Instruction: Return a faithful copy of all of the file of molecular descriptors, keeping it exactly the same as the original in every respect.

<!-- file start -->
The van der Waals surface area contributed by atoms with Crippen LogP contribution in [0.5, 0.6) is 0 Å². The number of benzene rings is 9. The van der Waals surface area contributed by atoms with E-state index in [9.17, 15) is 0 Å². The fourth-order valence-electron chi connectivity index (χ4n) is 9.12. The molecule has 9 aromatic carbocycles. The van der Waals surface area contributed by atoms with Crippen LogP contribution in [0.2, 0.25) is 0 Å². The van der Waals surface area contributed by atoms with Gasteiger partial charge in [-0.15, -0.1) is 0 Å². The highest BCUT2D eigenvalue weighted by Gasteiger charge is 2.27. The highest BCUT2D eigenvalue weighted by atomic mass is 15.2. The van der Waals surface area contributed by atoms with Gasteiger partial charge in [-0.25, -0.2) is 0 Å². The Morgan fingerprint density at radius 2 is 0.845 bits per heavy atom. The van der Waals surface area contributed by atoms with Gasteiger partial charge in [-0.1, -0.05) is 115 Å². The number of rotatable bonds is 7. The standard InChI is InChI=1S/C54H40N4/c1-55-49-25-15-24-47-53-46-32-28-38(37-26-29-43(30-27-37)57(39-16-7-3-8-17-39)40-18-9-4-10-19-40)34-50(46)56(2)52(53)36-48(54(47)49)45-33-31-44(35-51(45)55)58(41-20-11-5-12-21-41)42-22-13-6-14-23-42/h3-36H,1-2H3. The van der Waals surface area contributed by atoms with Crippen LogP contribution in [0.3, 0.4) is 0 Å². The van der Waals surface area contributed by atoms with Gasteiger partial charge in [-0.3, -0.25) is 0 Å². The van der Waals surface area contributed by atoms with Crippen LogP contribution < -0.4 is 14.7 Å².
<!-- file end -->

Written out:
The van der Waals surface area contributed by atoms with Crippen LogP contribution in [0.5, 0.6) is 0 Å². The number of benzene rings is 9. The van der Waals surface area contributed by atoms with E-state index in [9.17, 15) is 0 Å². The fourth-order valence-electron chi connectivity index (χ4n) is 9.12. The molecule has 9 aromatic carbocycles. The van der Waals surface area contributed by atoms with Crippen LogP contribution in [0.2, 0.25) is 0 Å². The van der Waals surface area contributed by atoms with Gasteiger partial charge in [-0.15, -0.1) is 0 Å². The highest BCUT2D eigenvalue weighted by Gasteiger charge is 2.27. The highest BCUT2D eigenvalue weighted by atomic mass is 15.2. The van der Waals surface area contributed by atoms with Gasteiger partial charge in [-0.25, -0.2) is 0 Å². The Morgan fingerprint density at radius 2 is 0.845 bits per heavy atom. The van der Waals surface area contributed by atoms with Gasteiger partial charge in [-0.1, -0.05) is 115 Å². The number of rotatable bonds is 7. The standard InChI is InChI=1S/C54H40N4/c1-55-49-25-15-24-47-53-46-32-28-38(37-26-29-43(30-27-37)57(39-16-7-3-8-17-39)40-18-9-4-10-19-40)34-50(46)56(2)52(53)36-48(54(47)49)45-33-31-44(35-51(45)55)58(41-20-11-5-12-21-41)42-22-13-6-14-23-42/h3-36H,1-2H3. The van der Waals surface area contributed by atoms with Crippen LogP contribution in [0.3, 0.4) is 0 Å². The van der Waals surface area contributed by atoms with Gasteiger partial charge in [-0.3, -0.25) is 0 Å². The van der Waals surface area contributed by atoms with Crippen LogP contribution < -0.4 is 14.7 Å².